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India’s Health Care System In ‘Total Collapse’ As COVID Surge ‘Ravages’ Country

India’s Health Care System In ‘Total Collapse’ As COVID Surge ‘Ravages’ Country

India’s health care system is reportedly in “total collapse” and doctors are begging for basic medical supplies, like tanks of oxygen, as the country struggles to get a massive surge in COVID-19 cases under control.

On Thursday, India recorded a world record number of new COVID-19 cases, clocking 314,835 infections and, India Today reported, experts expect to reach a “peak” of 5,000 deaths per day — but that peak could still be weeks away.“India’s daily tally of coronavirus-induced deaths could peak by mid-May at 5,600, an American study has warned,” according to the outlet. “The study, titled ‘COVID-19 projections’ was conducted by the Institute for Health Metrics and Evaluation (IHME) at the University of Washington. Published on April 15 of this year, the study pinned hope on India’s nationwide vaccination drive to tide over the second wave of the pandemic.”

The study predicted an additional 329,000 deaths, bringing the full death toll in India to nearly half a million. India’s current death toll is just over 150,000.

“Between the first and second week of April, the daily tally of new confirmed cases increased by 71 percent and daily deaths by 55 percent,” India Today noted. “[T]he number of new cases reported every 24 hours rose to 133,400 on an average in the first week of April compared to merely 78,000 in the last week of March.”

Although the reason for the spike is still unclear, there are indications that Indians were not following the government-mandated coronavirus protocols.

France 24 reported Sunday that India’s health care system is “crumbling” under the record surge and that hospitals are running low on things necessary to treat the respiratory virus, including oxygen and hospital beds.

“Right now there are no beds, no oxygen. Everything else is secondary,” a virologist and director of the Trivedi School of Biosciences at Ashoka University told the outlet. “The infrastructure is crumbling.”

“We do not have that many oxygen points,” a doctor, based out of New Dehli, told the BCC. “Whatever oxygen points are there, they’re full. Patients are coming in with their own oxygen cylinders or without oxygen. We want to help them but there are not enough beds and not enough oxygen points even to supply them oxygen if it is there.”

“All our telephone lines are jammed. People are continuously calling the helpline. There is a big rush outside the hospital: there are ambulances parked, patients wanting to get deboarded, but the problem is, there is no space,” he added. “We try to mobilise, we try to discharge patients who become stable as early as possible so that we can increase the turnaround, but things are difficult right now.”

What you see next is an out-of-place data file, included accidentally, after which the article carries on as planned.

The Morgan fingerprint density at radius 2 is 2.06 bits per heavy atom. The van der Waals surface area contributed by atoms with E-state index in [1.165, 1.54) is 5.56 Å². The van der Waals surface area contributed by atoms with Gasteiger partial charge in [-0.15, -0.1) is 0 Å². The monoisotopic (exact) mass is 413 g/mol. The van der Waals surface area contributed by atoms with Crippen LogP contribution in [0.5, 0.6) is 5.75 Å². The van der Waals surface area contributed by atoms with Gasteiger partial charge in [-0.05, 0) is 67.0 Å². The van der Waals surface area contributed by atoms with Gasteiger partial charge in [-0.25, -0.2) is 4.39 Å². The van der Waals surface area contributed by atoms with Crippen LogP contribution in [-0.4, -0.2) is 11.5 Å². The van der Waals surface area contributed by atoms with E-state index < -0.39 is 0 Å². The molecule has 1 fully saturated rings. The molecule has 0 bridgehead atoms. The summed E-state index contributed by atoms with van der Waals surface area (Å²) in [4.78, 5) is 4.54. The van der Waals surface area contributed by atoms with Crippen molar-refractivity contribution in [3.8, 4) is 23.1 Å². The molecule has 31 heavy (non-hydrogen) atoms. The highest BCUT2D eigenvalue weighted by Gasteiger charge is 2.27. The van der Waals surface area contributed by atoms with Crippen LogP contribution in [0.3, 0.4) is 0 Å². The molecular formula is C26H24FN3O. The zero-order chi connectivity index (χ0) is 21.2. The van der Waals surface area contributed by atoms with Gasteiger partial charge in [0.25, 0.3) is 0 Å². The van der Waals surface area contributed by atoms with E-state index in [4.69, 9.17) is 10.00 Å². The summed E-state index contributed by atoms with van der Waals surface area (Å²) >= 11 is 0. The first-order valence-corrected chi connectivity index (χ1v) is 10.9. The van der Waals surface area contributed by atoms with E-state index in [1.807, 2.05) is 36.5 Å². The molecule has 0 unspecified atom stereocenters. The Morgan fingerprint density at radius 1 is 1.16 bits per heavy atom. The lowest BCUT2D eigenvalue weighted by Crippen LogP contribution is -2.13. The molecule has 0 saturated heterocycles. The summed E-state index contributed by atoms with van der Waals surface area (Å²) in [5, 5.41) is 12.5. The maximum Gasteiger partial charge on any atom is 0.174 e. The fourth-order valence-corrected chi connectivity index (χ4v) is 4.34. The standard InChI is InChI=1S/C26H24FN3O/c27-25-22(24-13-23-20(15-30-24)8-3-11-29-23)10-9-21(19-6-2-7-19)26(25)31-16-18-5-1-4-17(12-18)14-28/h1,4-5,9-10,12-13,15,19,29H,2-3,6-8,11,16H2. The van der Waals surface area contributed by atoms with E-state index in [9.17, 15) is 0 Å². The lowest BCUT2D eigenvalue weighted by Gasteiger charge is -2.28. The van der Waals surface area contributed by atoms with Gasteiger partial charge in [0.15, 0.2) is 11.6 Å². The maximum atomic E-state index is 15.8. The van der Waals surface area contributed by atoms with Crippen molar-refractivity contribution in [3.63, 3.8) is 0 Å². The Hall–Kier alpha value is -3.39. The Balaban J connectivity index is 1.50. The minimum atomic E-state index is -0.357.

The Indian Air Force has been called in, the BBC noted, to help shuttle oxygen tanks from one part of the country to another as the need arises. India’s government is looking for other countries to provide 5,000 additional critical care beds.The country’s funeral services are also overwhelmed, France 24 added. “Some doctors advised patients to stay at home, while a crematorium in the eastern city of Muzaffarpur said it was being overwhelmed with bodies, and grieving families had to wait their turn. A crematorium east of Delhi built funeral pyres in its parking lot.”

The Biden administration’s national security advisor, Jake Sullivan, said on Twitter Sunday that the White House is working to deploy supplies and support to India.

“The U.S. is deeply concerned by the severe COVID outbreak in India. We are working around the clock to deploy more supplies and support to our friends and partners in India as they bravely battle this pandemic. More very soon,” Sullivan tweeted.

It is not clear whether the Biden administration has yet decided to send COVID-19 vaccines and vaccine supplies to the ailing country, according to the New York Times, even though it is under increased pressure from the international community to ship doses of the lifesaving shot.

“We’re looking at what is going to be done with some of the vaccines that we are not using,” President Joe Biden said on Wednesday when asked about the possibility of sending doses of the briefly-paused Johnson & Johnson vaccine to India. “We’ve got to make sure they are safe to be sent.”

Indian politicians responded by suggesting that the United States’ reluctance to contribute vaccines to the global fight against COVID-19 was a form of “elitism” that spelled doom for its leadership on the world stage.

“By stockpiling vaccines & blocking the export of crucial raw materials needed for vaccine production, the United States is undermining the strategic Indo-US partnership,” one Indian politician told the New York Times.

Others said the United States’ lack of assistance undermined trust in how the Biden administration might tackle other global issues, like climate change.

“This is pathetic. Is this what the US’ ‘leadership’ in the climate crisis will look like?” India’s “climate czar” said last week.

State Department spokesperson Ned Price stressed, in response, that the United States has contributed $2 million to the World Health Organization’s global efforts at vaccine distribution, called COVAX.

“As we are more comfortable in our position here at home, as we are confident that we are able to address any contingencies as they may arise,” he added, “I expect we’ll be able to do more.”

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